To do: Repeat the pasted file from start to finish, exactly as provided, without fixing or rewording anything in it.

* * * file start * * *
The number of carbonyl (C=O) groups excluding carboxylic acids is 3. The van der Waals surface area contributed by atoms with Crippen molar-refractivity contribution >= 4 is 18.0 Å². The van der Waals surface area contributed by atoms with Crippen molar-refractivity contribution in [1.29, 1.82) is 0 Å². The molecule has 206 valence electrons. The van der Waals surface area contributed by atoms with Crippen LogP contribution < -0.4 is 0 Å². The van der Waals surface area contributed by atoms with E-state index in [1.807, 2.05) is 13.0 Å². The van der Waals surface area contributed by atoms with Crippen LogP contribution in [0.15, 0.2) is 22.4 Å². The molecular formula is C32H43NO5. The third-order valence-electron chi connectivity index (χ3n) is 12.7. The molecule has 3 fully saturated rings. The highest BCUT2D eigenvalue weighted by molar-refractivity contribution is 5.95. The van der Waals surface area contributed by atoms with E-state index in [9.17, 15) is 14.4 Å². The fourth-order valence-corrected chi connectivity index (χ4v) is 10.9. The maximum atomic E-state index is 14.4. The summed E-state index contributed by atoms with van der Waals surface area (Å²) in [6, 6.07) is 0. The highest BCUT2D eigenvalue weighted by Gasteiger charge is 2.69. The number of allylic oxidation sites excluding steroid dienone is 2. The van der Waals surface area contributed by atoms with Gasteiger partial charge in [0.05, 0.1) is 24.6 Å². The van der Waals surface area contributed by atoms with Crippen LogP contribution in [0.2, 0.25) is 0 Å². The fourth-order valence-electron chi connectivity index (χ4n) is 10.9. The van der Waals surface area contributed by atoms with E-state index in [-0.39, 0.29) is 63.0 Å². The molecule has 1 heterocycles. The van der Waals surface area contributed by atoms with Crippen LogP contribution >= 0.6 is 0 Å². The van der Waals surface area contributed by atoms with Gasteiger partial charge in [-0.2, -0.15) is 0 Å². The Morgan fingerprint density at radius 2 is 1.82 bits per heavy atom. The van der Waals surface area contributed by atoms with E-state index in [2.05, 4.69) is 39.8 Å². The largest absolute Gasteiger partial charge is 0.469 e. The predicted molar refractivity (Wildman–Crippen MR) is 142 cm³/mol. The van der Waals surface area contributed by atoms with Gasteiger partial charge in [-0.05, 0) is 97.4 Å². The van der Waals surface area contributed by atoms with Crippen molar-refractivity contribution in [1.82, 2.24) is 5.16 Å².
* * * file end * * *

The number of carbonyl (C=O) groups excluding carboxylic acids is 3. The van der Waals surface area contributed by atoms with Crippen molar-refractivity contribution >= 4 is 18.0 Å². The van der Waals surface area contributed by atoms with Crippen molar-refractivity contribution in [1.29, 1.82) is 0 Å². The molecule has 206 valence electrons. The van der Waals surface area contributed by atoms with Crippen LogP contribution < -0.4 is 0 Å². The van der Waals surface area contributed by atoms with E-state index in [1.807, 2.05) is 13.0 Å². The van der Waals surface area contributed by atoms with Crippen LogP contribution in [0.15, 0.2) is 22.4 Å². The molecular formula is C32H43NO5. The third-order valence-electron chi connectivity index (χ3n) is 12.7. The molecule has 3 fully saturated rings. The highest BCUT2D eigenvalue weighted by molar-refractivity contribution is 5.95. The van der Waals surface area contributed by atoms with E-state index in [9.17, 15) is 14.4 Å². The fourth-order valence-corrected chi connectivity index (χ4v) is 10.9. The maximum atomic E-state index is 14.4. The summed E-state index contributed by atoms with van der Waals surface area (Å²) in [6, 6.07) is 0. The highest BCUT2D eigenvalue weighted by Gasteiger charge is 2.69. The number of allylic oxidation sites excluding steroid dienone is 2. The van der Waals surface area contributed by atoms with Gasteiger partial charge in [0.05, 0.1) is 24.6 Å². The van der Waals surface area contributed by atoms with Crippen LogP contribution in [0.2, 0.25) is 0 Å². The fourth-order valence-electron chi connectivity index (χ4n) is 10.9. The van der Waals surface area contributed by atoms with E-state index in [-0.39, 0.29) is 63.0 Å². The molecule has 1 heterocycles. The van der Waals surface area contributed by atoms with Crippen LogP contribution >= 0.6 is 0 Å². The van der Waals surface area contributed by atoms with Gasteiger partial charge in [-0.2, -0.15) is 0 Å². The Morgan fingerprint density at radius 2 is 1.82 bits per heavy atom. The van der Waals surface area contributed by atoms with E-state index in [2.05, 4.69) is 39.8 Å². The largest absolute Gasteiger partial charge is 0.469 e. The predicted molar refractivity (Wildman–Crippen MR) is 142 cm³/mol. The van der Waals surface area contributed by atoms with Gasteiger partial charge in [-0.05, 0) is 97.4 Å². The van der Waals surface area contributed by atoms with Crippen molar-refractivity contribution in [1.82, 2.24) is 5.16 Å².